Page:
Corporate Financing Analysis - Sluggish US Growth To Weigh On Yankee Bond Issuance - 04 DEC 2017

After catching the eye with a record haul of announced deals in 2015, the so-called yankee bond market has struggled to keep the momentum going ever since. Indeed, US dollar-denominated bonds issued by non-US firms in the domestic US market slumped to a level of USD3,150mn across just two deals in 2016, down from a bumper USD10,862mn raised across 19 yankee bond notes sold a year earlier. While the yankee bond market has since shown signs of life once more in 2017, with seven deals worth a combined USD6,600mn successfully sold, activity by deal volume remains well off the former highs enjoyed by foreign companies selling such deals. Indeed, the market is currently on course to record its second quietest year for deals since the turn of the millennium. In contrast, however, deal value looks set reach its third highest level on record, behind only the hauls recorded in 2014 (USD7,174mn) and 2015.

Back In Favour
Full-Year Global Yankee Bond Issuance By Deal Value, USDmn
Source: Bloomberg, BMI

The decrease in deal volume, combined with the decrease in value, tells us one thing: the average size of the deals being completed is increasing quite significantly. Indeed, while yankee bond issuance may be slowing, and as the market becomes less appealing to potential overseas issuers looking to tap into the US bond market, it can still be potentially welcoming for larger deals.

2017 ' s Largest Deals

Of the seven yankee bond deals sold so far this year, the largest has been Canadian integrated energy firm Suncor Energy's USD500mn deal sold in November. The note sale carried a 4.0% coupon, which ranks as the largest of the y-t-d period, with a callable maturity set for 2047. The transaction was also only one of two not to originate from the banking sector, with the other being a USD250mn sale from Canadian services firm Waste Connections completed back in February - a deal which also carried a large coupon of 3.49% and a maturity date of 2027. The success of these two transactions alone has kept Canada at the top of the nationality rankings for yankee issuance for the second year running. The remaining five deals sold in the 2017 y-t-d period were completed by just two firms: three yankee bond transactions were sold by Deutsche Bank AG/New York AG comprising USD500.0mn, USD1.1bn, and USD1.0bn deals; two yankee notes were sold by Royal Bank of Scotland Group, both USD1.5bn deals.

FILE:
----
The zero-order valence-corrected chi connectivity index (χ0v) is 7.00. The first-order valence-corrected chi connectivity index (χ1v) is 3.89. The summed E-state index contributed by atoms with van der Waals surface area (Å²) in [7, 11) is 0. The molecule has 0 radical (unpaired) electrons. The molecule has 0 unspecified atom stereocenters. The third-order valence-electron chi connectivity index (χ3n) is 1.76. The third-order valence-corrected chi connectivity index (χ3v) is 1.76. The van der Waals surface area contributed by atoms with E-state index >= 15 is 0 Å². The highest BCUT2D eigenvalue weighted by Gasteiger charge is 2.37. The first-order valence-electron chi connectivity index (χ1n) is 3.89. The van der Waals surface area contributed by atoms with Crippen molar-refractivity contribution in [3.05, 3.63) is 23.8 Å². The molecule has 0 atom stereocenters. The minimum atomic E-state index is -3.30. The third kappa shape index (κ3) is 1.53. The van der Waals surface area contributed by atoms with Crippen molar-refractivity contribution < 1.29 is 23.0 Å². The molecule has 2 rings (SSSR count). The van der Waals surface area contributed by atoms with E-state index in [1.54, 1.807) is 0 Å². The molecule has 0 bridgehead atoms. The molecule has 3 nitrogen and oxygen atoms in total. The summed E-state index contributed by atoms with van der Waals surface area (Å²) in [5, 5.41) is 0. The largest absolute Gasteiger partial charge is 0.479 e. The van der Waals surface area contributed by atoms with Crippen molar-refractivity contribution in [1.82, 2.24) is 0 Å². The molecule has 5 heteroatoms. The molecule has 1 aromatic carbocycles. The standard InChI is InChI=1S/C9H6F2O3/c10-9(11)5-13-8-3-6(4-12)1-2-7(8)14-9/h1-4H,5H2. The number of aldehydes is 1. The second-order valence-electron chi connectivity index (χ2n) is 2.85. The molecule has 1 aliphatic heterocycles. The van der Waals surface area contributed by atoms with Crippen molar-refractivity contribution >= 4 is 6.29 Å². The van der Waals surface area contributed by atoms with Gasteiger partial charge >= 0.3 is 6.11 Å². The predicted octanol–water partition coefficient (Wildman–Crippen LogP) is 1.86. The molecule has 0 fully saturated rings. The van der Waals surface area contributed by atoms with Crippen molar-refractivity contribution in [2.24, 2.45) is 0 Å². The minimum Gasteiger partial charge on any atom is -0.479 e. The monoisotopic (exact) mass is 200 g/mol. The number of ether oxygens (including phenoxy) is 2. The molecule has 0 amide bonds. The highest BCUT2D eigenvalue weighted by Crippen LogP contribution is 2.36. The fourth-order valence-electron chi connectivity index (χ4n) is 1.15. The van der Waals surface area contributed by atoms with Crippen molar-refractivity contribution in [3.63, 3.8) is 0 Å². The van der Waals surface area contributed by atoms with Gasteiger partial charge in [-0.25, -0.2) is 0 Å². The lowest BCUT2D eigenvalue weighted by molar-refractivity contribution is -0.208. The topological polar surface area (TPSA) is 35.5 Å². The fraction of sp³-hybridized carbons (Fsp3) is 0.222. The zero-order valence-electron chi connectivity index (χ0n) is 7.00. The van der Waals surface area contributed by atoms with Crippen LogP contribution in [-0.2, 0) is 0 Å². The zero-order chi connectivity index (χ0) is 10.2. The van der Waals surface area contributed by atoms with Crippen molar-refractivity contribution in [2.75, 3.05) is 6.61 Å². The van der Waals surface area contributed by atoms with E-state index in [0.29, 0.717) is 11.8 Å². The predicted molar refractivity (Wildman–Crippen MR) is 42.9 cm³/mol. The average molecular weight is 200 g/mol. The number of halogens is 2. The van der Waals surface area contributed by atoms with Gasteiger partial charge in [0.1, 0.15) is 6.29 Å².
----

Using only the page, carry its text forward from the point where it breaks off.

Collectively, these transactions combined to see the y-t-d tally of yankee bond issues value USD6,6bn. With around a month of 2017 left to run, we note that this is already more than double the value of deals recorded across the 2016 full-year period - which came to USD3,15mb - and a more than three-fold increase on just the two yankee bond deals launched last year.

Risky Business